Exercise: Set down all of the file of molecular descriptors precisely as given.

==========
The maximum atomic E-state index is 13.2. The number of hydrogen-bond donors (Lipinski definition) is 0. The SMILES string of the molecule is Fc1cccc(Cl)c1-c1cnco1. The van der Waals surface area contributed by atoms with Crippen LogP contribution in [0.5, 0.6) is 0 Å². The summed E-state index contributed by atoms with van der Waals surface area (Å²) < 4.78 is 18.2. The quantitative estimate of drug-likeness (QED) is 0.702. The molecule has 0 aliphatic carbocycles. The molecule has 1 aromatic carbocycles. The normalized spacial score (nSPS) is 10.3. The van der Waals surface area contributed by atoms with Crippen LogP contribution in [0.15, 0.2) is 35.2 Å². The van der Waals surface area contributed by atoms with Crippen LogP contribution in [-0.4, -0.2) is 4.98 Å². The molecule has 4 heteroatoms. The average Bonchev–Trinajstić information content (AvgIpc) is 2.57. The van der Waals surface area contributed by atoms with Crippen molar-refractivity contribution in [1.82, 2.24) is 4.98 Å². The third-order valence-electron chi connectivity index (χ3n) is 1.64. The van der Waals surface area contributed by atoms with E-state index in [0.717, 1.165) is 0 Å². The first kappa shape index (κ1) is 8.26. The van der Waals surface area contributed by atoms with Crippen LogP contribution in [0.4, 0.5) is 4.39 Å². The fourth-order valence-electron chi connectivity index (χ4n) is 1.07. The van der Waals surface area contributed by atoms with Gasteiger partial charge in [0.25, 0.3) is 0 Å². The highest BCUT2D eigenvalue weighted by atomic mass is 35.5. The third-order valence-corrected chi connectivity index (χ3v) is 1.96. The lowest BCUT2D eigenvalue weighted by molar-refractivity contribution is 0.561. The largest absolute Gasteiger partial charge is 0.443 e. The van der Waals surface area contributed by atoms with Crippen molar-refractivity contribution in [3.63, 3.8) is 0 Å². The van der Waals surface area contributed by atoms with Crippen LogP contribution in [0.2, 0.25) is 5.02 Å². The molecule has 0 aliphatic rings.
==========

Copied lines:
The maximum atomic E-state index is 13.2. The number of hydrogen-bond donors (Lipinski definition) is 0. The SMILES string of the molecule is Fc1cccc(Cl)c1-c1cnco1. The van der Waals surface area contributed by atoms with Crippen LogP contribution in [0.5, 0.6) is 0 Å². The summed E-state index contributed by atoms with van der Waals surface area (Å²) < 4.78 is 18.2. The quantitative estimate of drug-likeness (QED) is 0.702. The molecule has 0 aliphatic carbocycles. The molecule has 1 aromatic carbocycles. The normalized spacial score (nSPS) is 10.3. The van der Waals surface area contributed by atoms with Crippen LogP contribution in [0.15, 0.2) is 35.2 Å². The van der Waals surface area contributed by atoms with Crippen LogP contribution in [-0.4, -0.2) is 4.98 Å². The molecule has 4 heteroatoms. The average Bonchev–Trinajstić information content (AvgIpc) is 2.57. The van der Waals surface area contributed by atoms with Crippen molar-refractivity contribution in [1.82, 2.24) is 4.98 Å². The third-order valence-electron chi connectivity index (χ3n) is 1.64. The van der Waals surface area contributed by atoms with E-state index in [0.717, 1.165) is 0 Å². The first kappa shape index (κ1) is 8.26. The van der Waals surface area contributed by atoms with Crippen LogP contribution in [0.4, 0.5) is 4.39 Å². The fourth-order valence-electron chi connectivity index (χ4n) is 1.07. The van der Waals surface area contributed by atoms with Gasteiger partial charge in [0.25, 0.3) is 0 Å². The highest BCUT2D eigenvalue weighted by atomic mass is 35.5. The third-order valence-corrected chi connectivity index (χ3v) is 1.96. The lowest BCUT2D eigenvalue weighted by molar-refractivity contribution is 0.561. The largest absolute Gasteiger partial charge is 0.443 e. The van der Waals surface area contributed by atoms with Crippen molar-refractivity contribution in [3.63, 3.8) is 0 Å². The van der Waals surface area contributed by atoms with Crippen LogP contribution in [0.2, 0.25) is 5.02 Å². The molecule has 0 aliphatic rings.